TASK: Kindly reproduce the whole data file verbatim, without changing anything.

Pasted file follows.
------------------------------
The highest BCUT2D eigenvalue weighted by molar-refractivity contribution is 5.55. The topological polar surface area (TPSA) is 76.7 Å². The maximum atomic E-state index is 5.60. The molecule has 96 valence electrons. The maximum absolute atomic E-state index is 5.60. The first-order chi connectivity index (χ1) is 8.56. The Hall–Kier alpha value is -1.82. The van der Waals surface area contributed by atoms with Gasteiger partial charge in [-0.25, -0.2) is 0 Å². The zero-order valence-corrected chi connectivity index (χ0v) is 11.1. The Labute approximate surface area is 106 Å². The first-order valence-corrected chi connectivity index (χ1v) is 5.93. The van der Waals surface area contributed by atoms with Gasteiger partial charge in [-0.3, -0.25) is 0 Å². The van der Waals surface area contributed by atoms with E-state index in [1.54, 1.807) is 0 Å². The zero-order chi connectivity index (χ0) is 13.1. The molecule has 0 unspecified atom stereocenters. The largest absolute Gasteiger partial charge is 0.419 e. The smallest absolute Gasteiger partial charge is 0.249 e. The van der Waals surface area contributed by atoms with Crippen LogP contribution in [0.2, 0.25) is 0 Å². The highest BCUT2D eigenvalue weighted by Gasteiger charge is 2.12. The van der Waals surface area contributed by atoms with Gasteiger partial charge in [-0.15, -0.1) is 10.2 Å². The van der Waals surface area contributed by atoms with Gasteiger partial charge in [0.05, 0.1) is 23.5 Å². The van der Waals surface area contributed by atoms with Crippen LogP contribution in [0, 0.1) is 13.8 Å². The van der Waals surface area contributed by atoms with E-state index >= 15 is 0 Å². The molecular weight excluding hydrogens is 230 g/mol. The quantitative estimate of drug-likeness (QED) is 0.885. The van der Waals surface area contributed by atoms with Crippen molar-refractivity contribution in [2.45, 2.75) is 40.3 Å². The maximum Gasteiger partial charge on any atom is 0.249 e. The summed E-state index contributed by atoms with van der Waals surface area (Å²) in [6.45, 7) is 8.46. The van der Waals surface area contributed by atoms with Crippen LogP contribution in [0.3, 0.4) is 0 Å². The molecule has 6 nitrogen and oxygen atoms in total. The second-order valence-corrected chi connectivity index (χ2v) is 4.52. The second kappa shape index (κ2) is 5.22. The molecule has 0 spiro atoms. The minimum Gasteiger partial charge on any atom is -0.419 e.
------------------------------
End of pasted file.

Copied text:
The highest BCUT2D eigenvalue weighted by molar-refractivity contribution is 5.55. The topological polar surface area (TPSA) is 76.7 Å². The maximum atomic E-state index is 5.60. The molecule has 96 valence electrons. The maximum absolute atomic E-state index is 5.60. The first-order chi connectivity index (χ1) is 8.56. The Hall–Kier alpha value is -1.82. The van der Waals surface area contributed by atoms with Gasteiger partial charge in [-0.25, -0.2) is 0 Å². The zero-order valence-corrected chi connectivity index (χ0v) is 11.1. The Labute approximate surface area is 106 Å². The first-order valence-corrected chi connectivity index (χ1v) is 5.93. The van der Waals surface area contributed by atoms with Gasteiger partial charge in [-0.3, -0.25) is 0 Å². The van der Waals surface area contributed by atoms with E-state index in [1.54, 1.807) is 0 Å². The zero-order chi connectivity index (χ0) is 13.1. The molecule has 0 unspecified atom stereocenters. The largest absolute Gasteiger partial charge is 0.419 e. The smallest absolute Gasteiger partial charge is 0.249 e. The van der Waals surface area contributed by atoms with Crippen LogP contribution in [0.2, 0.25) is 0 Å². The highest BCUT2D eigenvalue weighted by Gasteiger charge is 2.12. The van der Waals surface area contributed by atoms with Gasteiger partial charge in [-0.15, -0.1) is 10.2 Å². The van der Waals surface area contributed by atoms with Gasteiger partial charge in [0.05, 0.1) is 23.5 Å². The van der Waals surface area contributed by atoms with Crippen LogP contribution in [0, 0.1) is 13.8 Å². The van der Waals surface area contributed by atoms with E-state index >= 15 is 0 Å². The molecular weight excluding hydrogens is 230 g/mol. The quantitative estimate of drug-likeness (QED) is 0.885. The van der Waals surface area contributed by atoms with Crippen molar-refractivity contribution in [2.45, 2.75) is 40.3 Å². The maximum Gasteiger partial charge on any atom is 0.249 e. The summed E-state index contributed by atoms with van der Waals surface area (Å²) in [6.45, 7) is 8.46. The van der Waals surface area contributed by atoms with Crippen LogP contribution in [0.3, 0.4) is 0 Å². The molecule has 6 nitrogen and oxygen atoms in total. The second-order valence-corrected chi connectivity index (χ2v) is 4.52. The second kappa shape index (κ2) is 5.22. The molecule has 0 spiro atoms. The minimum Gasteiger partial charge on any atom is -0.419 e.